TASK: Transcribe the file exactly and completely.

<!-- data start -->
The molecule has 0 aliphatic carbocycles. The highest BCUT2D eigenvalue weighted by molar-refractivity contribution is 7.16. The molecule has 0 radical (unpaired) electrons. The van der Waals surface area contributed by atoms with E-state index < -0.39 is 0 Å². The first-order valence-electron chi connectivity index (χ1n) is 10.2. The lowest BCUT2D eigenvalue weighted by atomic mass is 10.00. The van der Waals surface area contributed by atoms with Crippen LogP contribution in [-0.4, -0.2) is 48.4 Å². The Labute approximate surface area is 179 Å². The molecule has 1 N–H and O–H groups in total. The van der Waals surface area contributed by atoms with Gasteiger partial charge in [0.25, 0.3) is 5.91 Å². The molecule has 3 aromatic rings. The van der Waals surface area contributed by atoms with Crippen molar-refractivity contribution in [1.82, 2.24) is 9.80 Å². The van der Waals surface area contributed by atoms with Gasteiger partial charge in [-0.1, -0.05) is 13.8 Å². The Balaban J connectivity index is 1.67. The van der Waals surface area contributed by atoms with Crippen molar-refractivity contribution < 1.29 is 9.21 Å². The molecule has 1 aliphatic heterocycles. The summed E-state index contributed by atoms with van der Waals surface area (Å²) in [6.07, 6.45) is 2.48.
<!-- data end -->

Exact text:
The molecule has 0 aliphatic carbocycles. The highest BCUT2D eigenvalue weighted by molar-refractivity contribution is 7.16. The molecule has 0 radical (unpaired) electrons. The van der Waals surface area contributed by atoms with E-state index < -0.39 is 0 Å². The first-order valence-electron chi connectivity index (χ1n) is 10.2. The lowest BCUT2D eigenvalue weighted by atomic mass is 10.00. The van der Waals surface area contributed by atoms with Crippen LogP contribution in [-0.4, -0.2) is 48.4 Å². The Labute approximate surface area is 179 Å². The molecule has 1 N–H and O–H groups in total. The van der Waals surface area contributed by atoms with Gasteiger partial charge in [0.25, 0.3) is 5.91 Å². The molecule has 3 aromatic rings. The van der Waals surface area contributed by atoms with Crippen molar-refractivity contribution in [1.82, 2.24) is 9.80 Å². The van der Waals surface area contributed by atoms with Gasteiger partial charge in [-0.1, -0.05) is 13.8 Å². The Balaban J connectivity index is 1.67. The van der Waals surface area contributed by atoms with Crippen molar-refractivity contribution < 1.29 is 9.21 Å². The molecule has 1 aliphatic heterocycles. The summed E-state index contributed by atoms with van der Waals surface area (Å²) in [6.07, 6.45) is 2.48.